Popular 'MVA lady' killed as dump truck hits her

June 01, 1995|By Consella A. Lee | Consella A. Lee,Sun Staff Writer

For two years, Edna Belle Hutchison was a fixture in the neighborhood around the state Motor Vehicle Administration office in Glen Burnie. Ms. Hutchinson showed up rain, sleet or snow.

"She'd just walk around the building, or she might come up and ask you for a cigarette or a quarter," said Bonnie Hostler, 42, an MVA clerk.

As Ms. Hostler headed in to work yesterday, a radio newscast piqued her interest: A woman had been struck and killed Tuesday by an Anne Arundel County dump truck at the Texaco station on Ritchie Highway, across from the MVA.

Ms. Hostler said, "I wondered if that's the little old lady that wanders around, and sure enough, it was."

Ms. Hutchison, nicknamed "Bernadette the MVA lady" because she once told state employees that her first name was Bernadette, was killed as she made her way from a Giant supermarket across the Texaco lot, carrying a Diet Coke and a can of Spam in a small bag.

"It broke our hearts, I'll tell you," said Linda Purper, 47, of Glen Burnie, an MVA customer service representative. "It was a shock."

Ms. Hutchison, 53, who was about 5 feet tall, was a client of Omni House, a community-based program for the mentally ill, county police Officer Brownlow Mullins said.

She lived in the 100 block of Water Fountain Way at Cromwell Fountain Condominiums, just behind the MVA building.

The accident occurred about 3:45 p.m. near Ordnance Road.

The truck driver, Donald Conway, 39, of the 600 block of Waugh Chapel Road in Odenton, had just dropped off a load of corrugated cardboard at a Baltimore recycling plant and was returning to the Glen Burnie Convenience Center, a drop-off point for recycled material, on Dover Road, Officer Mullins said.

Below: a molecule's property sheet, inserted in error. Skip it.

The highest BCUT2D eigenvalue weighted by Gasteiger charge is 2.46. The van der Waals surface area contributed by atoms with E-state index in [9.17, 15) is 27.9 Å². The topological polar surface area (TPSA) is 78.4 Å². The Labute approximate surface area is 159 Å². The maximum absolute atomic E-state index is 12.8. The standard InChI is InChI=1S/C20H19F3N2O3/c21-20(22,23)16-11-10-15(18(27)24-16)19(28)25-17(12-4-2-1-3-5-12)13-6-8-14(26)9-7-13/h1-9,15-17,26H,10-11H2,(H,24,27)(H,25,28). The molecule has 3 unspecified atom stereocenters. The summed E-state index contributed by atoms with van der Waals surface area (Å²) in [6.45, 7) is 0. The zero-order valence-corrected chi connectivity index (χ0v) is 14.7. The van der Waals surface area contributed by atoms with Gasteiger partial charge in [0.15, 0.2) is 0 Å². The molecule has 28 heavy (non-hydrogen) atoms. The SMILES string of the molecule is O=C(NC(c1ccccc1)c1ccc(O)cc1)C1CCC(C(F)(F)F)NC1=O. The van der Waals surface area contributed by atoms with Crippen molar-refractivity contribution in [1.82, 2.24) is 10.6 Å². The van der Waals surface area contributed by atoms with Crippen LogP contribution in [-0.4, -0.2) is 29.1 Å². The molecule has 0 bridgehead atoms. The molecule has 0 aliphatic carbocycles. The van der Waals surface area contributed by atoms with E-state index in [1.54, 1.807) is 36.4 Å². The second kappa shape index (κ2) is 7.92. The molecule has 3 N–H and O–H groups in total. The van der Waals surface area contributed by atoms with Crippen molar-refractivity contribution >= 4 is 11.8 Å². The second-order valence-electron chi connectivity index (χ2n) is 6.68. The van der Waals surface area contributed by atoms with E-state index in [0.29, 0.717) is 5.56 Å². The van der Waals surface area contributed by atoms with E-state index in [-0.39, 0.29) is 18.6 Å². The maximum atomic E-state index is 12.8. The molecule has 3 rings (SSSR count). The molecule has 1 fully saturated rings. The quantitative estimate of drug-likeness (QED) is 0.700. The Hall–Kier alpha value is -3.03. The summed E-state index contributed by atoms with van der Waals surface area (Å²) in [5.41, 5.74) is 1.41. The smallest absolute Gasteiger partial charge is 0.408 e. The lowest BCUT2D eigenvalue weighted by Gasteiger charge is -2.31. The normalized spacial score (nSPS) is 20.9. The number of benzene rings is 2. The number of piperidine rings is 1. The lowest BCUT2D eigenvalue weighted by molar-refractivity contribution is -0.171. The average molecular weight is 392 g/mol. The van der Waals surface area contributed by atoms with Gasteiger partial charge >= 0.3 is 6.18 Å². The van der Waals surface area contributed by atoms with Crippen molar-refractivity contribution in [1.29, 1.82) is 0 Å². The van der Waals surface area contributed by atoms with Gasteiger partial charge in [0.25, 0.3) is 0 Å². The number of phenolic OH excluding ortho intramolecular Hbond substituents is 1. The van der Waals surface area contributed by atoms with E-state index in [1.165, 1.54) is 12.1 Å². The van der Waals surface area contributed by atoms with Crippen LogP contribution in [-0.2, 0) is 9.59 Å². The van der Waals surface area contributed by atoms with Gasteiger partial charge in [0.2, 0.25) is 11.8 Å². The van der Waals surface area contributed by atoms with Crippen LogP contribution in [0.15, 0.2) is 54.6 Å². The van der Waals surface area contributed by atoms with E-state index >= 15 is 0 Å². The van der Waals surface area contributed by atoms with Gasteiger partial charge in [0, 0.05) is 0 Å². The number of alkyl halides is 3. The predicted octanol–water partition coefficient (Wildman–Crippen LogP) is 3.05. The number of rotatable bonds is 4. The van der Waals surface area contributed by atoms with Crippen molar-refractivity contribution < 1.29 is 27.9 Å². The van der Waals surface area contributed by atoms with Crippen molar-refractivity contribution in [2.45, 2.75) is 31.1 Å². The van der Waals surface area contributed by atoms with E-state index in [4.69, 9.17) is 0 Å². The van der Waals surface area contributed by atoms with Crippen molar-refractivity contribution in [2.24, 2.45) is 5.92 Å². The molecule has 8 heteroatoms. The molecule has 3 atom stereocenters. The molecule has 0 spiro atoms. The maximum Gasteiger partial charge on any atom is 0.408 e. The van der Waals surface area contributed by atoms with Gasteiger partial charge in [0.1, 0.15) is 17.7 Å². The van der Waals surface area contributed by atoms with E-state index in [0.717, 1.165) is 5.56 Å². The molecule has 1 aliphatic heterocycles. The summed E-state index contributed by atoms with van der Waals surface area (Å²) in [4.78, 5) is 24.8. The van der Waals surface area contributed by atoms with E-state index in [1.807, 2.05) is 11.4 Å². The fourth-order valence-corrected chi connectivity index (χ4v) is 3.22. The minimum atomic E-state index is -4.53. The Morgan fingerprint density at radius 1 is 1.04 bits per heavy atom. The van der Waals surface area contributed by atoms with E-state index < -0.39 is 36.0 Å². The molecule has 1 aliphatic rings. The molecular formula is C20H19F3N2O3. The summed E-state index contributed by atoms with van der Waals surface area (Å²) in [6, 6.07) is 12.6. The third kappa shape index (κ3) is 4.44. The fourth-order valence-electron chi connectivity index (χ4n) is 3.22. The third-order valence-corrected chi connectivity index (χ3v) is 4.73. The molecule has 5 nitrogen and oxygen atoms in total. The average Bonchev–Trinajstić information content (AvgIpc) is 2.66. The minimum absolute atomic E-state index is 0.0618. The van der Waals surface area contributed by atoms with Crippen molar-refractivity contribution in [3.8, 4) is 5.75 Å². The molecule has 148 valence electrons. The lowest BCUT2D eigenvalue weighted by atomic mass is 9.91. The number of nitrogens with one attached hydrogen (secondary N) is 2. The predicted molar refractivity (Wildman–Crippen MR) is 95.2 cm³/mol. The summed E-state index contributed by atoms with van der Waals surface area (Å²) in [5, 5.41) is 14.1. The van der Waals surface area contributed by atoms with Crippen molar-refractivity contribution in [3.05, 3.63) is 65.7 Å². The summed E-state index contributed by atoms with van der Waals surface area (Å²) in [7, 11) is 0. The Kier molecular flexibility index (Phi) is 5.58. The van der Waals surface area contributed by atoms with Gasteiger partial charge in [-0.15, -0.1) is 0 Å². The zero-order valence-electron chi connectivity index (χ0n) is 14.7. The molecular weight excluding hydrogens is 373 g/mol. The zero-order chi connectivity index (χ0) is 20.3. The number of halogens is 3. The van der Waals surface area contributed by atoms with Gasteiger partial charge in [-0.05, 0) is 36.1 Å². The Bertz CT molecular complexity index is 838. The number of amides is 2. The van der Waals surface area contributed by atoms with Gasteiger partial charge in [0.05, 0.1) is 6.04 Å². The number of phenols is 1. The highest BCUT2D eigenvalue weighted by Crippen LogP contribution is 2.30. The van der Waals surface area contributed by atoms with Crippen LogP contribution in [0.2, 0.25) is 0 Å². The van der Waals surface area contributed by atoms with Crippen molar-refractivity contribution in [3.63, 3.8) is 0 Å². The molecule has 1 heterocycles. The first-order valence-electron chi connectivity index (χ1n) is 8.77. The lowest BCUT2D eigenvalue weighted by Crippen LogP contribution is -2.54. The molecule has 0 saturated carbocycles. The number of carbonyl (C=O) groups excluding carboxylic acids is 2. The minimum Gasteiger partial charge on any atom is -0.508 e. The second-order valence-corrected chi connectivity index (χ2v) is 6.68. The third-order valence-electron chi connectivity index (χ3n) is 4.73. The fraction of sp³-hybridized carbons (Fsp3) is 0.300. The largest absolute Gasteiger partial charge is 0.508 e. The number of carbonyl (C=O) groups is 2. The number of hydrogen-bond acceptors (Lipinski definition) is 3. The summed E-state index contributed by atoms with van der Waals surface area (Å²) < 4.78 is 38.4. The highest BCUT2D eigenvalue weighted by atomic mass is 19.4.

As the 20-year county employee left the Beltway in Glen Burnie, his truck hit a bump, popping open his tool box, police said. He stopped at the Texaco station to fix the box, then waited for the traffic light to turn green, Officer Brownlow said.

Police think Mr. Conway didn't see the tiny woman in his path or feel the impact as he pulled the 10-wheel truck out of the station and headed south on Ritchie Highway.

"You would need to be at least six feet to the front of the top of the truck before you could see the top of a head," said Officer Brownlow. "She was much too close to the truck to be seen."

Witnesses found Ms. Hutchison as soon as the truck pulled away. She was taken to North Arundel Hospital, where she was pronounced dead.

Her son, Ricky Hutchison of Martinsburg, W.Va., was on his way to Maryland yesterday afternoon.

Officer Brownlow said Mr. Conway has driven a county truck for 15 years and has spent all but two of those years behind the wheel of the truck he drove Tuesday. His work driving record is clean.

No charges have been filed against Mr. Conway, police said.

The state's attorney's office must review the police report first, which is expected to take a week.

An Omni House employee declined to comment.

Yesterday, Ms. Hutchison's friends at the MVA and Denny's restaurant, where she occasionally ate, remembered her fondly.

The women at the MVA sat outdoors smoking cigarettes on a bench where Ms. Hutchison often greeted them.

Last Christmas, five of the employees bought Ms. Hutchison a royal blue woolen scarf, a hat and gloves, red earmuffs, a two-pound canned ham and a carton of cigarettes.

Ms. Hutchison, who walked in a stooped shuffle and never said much, cried and said "thank you."

"It was the longest time she ever lingered," said MVA employee Etta Hooper. "Then she scuttled off."

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